One of Caravaggio’s most important works, Penitent Magdalene, is held in the Doria Pamphilj Gallery in Rome on Via del Corso. The painting is significant, and singular, for its depiction of Magdalene. Previously painted in sensual light, with voluptuous turn, here she is in a repose of terrific plainness. Without erotic charge, she appears either remorseful or reflective: a woman on the brink of transformation. This is markedly different from her other interpretations as a ‘fallen’ woman (there was some talk about her role as a prostitute who is reformed by Jesus although some historical accounts dispute that story). The magnificent painting has Caravaggio’s assurance of power concentrated in a single stroke, and is remarkable–as the rogue Italian painter is feted–for its use of light. Joining this landmark work at the Doria Pamphilj Gallery are hundreds of classic works such as Titan’s Judith, Velázquez’s Portrait of Innocent X, and Raphael’s Double Portrait.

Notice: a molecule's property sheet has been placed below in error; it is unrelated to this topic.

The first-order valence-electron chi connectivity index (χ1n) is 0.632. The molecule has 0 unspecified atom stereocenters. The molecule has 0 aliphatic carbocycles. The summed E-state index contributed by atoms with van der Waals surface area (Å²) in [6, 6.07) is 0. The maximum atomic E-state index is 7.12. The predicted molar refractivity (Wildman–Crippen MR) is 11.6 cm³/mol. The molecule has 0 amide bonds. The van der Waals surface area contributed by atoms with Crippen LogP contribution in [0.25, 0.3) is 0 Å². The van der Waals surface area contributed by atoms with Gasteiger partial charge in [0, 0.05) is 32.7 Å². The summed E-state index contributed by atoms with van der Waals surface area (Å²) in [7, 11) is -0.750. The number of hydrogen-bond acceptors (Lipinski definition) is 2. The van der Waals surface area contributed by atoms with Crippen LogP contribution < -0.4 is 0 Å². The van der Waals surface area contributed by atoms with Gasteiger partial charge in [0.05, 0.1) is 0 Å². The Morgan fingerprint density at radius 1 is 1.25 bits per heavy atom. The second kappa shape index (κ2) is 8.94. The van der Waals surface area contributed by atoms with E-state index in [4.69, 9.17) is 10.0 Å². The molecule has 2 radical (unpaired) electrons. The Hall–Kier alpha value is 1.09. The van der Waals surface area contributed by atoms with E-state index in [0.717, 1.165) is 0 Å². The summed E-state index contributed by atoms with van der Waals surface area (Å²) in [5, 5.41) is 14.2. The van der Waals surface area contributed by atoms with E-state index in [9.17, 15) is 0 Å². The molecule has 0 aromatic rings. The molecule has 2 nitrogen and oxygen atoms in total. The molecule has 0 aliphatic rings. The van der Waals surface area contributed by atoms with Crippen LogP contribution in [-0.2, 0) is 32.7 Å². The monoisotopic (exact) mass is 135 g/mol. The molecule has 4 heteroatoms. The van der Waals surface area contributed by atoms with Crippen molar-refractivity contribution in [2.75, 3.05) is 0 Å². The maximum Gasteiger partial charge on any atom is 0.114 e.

You can read upto 3 premium stories before you subscribe to Magzter GOLD
Log-in, if you are already a subscriber
Get unlimited access to thousands of curated premium stories and 5,000+ magazines
READ THE ENTIRE ISSUE